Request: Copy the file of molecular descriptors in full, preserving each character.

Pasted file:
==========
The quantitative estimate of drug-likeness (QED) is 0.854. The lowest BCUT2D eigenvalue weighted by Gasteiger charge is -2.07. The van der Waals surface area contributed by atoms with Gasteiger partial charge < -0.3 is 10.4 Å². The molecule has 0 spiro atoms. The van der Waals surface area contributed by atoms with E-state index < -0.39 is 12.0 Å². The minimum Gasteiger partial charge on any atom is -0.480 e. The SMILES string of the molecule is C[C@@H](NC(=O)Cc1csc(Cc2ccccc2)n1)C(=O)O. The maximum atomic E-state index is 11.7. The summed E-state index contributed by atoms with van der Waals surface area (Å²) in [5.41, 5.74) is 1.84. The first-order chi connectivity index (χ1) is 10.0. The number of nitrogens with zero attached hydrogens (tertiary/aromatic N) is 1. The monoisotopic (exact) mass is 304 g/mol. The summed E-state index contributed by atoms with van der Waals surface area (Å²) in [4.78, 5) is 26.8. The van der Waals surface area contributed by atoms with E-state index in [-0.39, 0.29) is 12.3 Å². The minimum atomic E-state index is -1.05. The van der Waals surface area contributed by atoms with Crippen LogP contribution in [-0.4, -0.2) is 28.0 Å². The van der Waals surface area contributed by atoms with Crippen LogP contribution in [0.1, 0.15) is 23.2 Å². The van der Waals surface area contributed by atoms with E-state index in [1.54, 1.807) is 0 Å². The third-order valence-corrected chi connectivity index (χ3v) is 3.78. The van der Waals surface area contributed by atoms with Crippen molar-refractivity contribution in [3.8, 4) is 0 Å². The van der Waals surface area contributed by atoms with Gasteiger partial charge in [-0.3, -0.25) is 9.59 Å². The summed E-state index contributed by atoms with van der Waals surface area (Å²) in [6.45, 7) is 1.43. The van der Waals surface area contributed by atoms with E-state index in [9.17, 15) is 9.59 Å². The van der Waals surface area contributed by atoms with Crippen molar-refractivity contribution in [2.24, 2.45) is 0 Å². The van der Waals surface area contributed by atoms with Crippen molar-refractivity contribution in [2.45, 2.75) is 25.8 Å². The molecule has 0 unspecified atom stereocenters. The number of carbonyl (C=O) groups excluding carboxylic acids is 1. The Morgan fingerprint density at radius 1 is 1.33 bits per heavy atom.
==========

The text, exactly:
The quantitative estimate of drug-likeness (QED) is 0.854. The lowest BCUT2D eigenvalue weighted by Gasteiger charge is -2.07. The van der Waals surface area contributed by atoms with Gasteiger partial charge < -0.3 is 10.4 Å². The molecule has 0 spiro atoms. The van der Waals surface area contributed by atoms with E-state index < -0.39 is 12.0 Å². The minimum Gasteiger partial charge on any atom is -0.480 e. The SMILES string of the molecule is C[C@@H](NC(=O)Cc1csc(Cc2ccccc2)n1)C(=O)O. The maximum atomic E-state index is 11.7. The summed E-state index contributed by atoms with van der Waals surface area (Å²) in [5.41, 5.74) is 1.84. The first-order chi connectivity index (χ1) is 10.0. The number of nitrogens with zero attached hydrogens (tertiary/aromatic N) is 1. The monoisotopic (exact) mass is 304 g/mol. The summed E-state index contributed by atoms with van der Waals surface area (Å²) in [4.78, 5) is 26.8. The van der Waals surface area contributed by atoms with E-state index in [-0.39, 0.29) is 12.3 Å². The minimum atomic E-state index is -1.05. The van der Waals surface area contributed by atoms with Crippen LogP contribution in [-0.4, -0.2) is 28.0 Å². The van der Waals surface area contributed by atoms with Crippen LogP contribution in [0.1, 0.15) is 23.2 Å². The van der Waals surface area contributed by atoms with E-state index in [1.54, 1.807) is 0 Å². The third-order valence-corrected chi connectivity index (χ3v) is 3.78. The van der Waals surface area contributed by atoms with Crippen molar-refractivity contribution in [3.8, 4) is 0 Å². The van der Waals surface area contributed by atoms with Gasteiger partial charge in [-0.3, -0.25) is 9.59 Å². The summed E-state index contributed by atoms with van der Waals surface area (Å²) in [6.45, 7) is 1.43. The van der Waals surface area contributed by atoms with E-state index in [9.17, 15) is 9.59 Å². The van der Waals surface area contributed by atoms with Crippen molar-refractivity contribution in [2.24, 2.45) is 0 Å². The van der Waals surface area contributed by atoms with Crippen molar-refractivity contribution in [2.45, 2.75) is 25.8 Å². The molecule has 0 unspecified atom stereocenters. The number of carbonyl (C=O) groups excluding carboxylic acids is 1. The Morgan fingerprint density at radius 1 is 1.33 bits per heavy atom.